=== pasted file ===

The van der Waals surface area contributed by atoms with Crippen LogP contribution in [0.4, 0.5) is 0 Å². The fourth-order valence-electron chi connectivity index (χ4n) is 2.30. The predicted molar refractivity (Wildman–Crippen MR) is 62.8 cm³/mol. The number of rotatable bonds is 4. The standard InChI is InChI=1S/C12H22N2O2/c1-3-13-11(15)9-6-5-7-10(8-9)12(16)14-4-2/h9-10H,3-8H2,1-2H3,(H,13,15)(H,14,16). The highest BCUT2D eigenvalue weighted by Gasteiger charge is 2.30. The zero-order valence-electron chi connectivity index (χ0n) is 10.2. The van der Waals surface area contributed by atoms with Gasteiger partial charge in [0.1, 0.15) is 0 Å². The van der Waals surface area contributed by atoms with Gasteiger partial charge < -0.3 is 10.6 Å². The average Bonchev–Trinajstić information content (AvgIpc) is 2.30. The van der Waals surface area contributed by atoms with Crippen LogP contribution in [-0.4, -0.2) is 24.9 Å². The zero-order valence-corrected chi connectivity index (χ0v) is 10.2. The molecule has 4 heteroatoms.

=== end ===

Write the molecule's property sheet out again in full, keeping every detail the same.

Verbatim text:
The van der Waals surface area contributed by atoms with Crippen LogP contribution in [0.4, 0.5) is 0 Å². The fourth-order valence-electron chi connectivity index (χ4n) is 2.30. The predicted molar refractivity (Wildman–Crippen MR) is 62.8 cm³/mol. The number of rotatable bonds is 4. The standard InChI is InChI=1S/C12H22N2O2/c1-3-13-11(15)9-6-5-7-10(8-9)12(16)14-4-2/h9-10H,3-8H2,1-2H3,(H,13,15)(H,14,16). The highest BCUT2D eigenvalue weighted by Gasteiger charge is 2.30. The zero-order valence-electron chi connectivity index (χ0n) is 10.2. The van der Waals surface area contributed by atoms with Gasteiger partial charge in [0.1, 0.15) is 0 Å². The van der Waals surface area contributed by atoms with Gasteiger partial charge < -0.3 is 10.6 Å². The average Bonchev–Trinajstić information content (AvgIpc) is 2.30. The van der Waals surface area contributed by atoms with Crippen LogP contribution in [-0.4, -0.2) is 24.9 Å². The zero-order valence-corrected chi connectivity index (χ0v) is 10.2. The molecule has 4 heteroatoms.